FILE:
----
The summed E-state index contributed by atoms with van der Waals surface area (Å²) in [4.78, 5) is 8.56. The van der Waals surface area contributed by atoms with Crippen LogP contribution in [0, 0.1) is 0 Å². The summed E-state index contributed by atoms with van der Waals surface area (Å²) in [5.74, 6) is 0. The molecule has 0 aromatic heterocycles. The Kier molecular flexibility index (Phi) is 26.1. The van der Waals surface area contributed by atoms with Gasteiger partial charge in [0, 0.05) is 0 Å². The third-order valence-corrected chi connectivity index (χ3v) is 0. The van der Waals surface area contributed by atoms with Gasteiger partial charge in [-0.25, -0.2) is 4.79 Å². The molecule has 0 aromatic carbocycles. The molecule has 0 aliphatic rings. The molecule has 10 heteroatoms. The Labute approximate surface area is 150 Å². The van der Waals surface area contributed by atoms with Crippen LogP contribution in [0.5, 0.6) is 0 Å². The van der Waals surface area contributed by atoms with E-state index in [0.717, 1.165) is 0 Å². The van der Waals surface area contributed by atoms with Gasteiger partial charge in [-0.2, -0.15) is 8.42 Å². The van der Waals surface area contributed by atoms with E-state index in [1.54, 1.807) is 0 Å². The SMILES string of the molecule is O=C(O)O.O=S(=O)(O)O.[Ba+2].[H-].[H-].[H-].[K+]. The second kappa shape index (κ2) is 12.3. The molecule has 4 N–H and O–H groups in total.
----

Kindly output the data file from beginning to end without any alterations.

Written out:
The summed E-state index contributed by atoms with van der Waals surface area (Å²) in [4.78, 5) is 8.56. The van der Waals surface area contributed by atoms with Crippen LogP contribution in [0, 0.1) is 0 Å². The summed E-state index contributed by atoms with van der Waals surface area (Å²) in [5.74, 6) is 0. The molecule has 0 aromatic heterocycles. The Kier molecular flexibility index (Phi) is 26.1. The van der Waals surface area contributed by atoms with Gasteiger partial charge in [0, 0.05) is 0 Å². The third-order valence-corrected chi connectivity index (χ3v) is 0. The van der Waals surface area contributed by atoms with Gasteiger partial charge in [-0.25, -0.2) is 4.79 Å². The molecule has 0 aromatic carbocycles. The molecule has 0 aliphatic rings. The molecule has 10 heteroatoms. The Labute approximate surface area is 150 Å². The van der Waals surface area contributed by atoms with Crippen LogP contribution in [0.5, 0.6) is 0 Å². The van der Waals surface area contributed by atoms with E-state index in [0.717, 1.165) is 0 Å². The van der Waals surface area contributed by atoms with Gasteiger partial charge in [-0.2, -0.15) is 8.42 Å². The van der Waals surface area contributed by atoms with E-state index in [1.54, 1.807) is 0 Å². The SMILES string of the molecule is O=C(O)O.O=S(=O)(O)O.[Ba+2].[H-].[H-].[H-].[K+]. The second kappa shape index (κ2) is 12.3. The molecule has 4 N–H and O–H groups in total.